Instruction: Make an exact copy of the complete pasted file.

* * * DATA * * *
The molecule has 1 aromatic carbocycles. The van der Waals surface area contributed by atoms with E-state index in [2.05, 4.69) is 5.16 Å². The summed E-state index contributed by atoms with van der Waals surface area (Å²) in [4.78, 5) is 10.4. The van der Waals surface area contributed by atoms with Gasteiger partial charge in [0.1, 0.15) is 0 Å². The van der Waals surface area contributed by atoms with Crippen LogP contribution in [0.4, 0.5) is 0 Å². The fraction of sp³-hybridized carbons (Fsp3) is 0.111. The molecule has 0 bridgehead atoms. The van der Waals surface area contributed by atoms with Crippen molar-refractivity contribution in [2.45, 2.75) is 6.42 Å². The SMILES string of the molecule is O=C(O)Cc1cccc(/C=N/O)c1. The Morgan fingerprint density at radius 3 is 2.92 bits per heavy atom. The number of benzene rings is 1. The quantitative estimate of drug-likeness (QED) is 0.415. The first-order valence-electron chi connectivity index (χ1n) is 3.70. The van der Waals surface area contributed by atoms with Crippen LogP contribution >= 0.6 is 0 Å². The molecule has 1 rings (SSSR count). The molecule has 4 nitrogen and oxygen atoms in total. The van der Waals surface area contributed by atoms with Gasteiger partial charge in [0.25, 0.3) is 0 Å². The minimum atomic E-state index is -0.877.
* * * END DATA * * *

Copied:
The molecule has 1 aromatic carbocycles. The van der Waals surface area contributed by atoms with E-state index in [2.05, 4.69) is 5.16 Å². The summed E-state index contributed by atoms with van der Waals surface area (Å²) in [4.78, 5) is 10.4. The van der Waals surface area contributed by atoms with Gasteiger partial charge in [0.1, 0.15) is 0 Å². The van der Waals surface area contributed by atoms with Crippen LogP contribution in [0.4, 0.5) is 0 Å². The fraction of sp³-hybridized carbons (Fsp3) is 0.111. The molecule has 0 bridgehead atoms. The van der Waals surface area contributed by atoms with Crippen molar-refractivity contribution in [2.45, 2.75) is 6.42 Å². The SMILES string of the molecule is O=C(O)Cc1cccc(/C=N/O)c1. The Morgan fingerprint density at radius 3 is 2.92 bits per heavy atom. The number of benzene rings is 1. The quantitative estimate of drug-likeness (QED) is 0.415. The first-order valence-electron chi connectivity index (χ1n) is 3.70. The van der Waals surface area contributed by atoms with Crippen LogP contribution >= 0.6 is 0 Å². The molecule has 1 rings (SSSR count). The molecule has 4 nitrogen and oxygen atoms in total. The van der Waals surface area contributed by atoms with Gasteiger partial charge in [0.25, 0.3) is 0 Å². The minimum atomic E-state index is -0.877.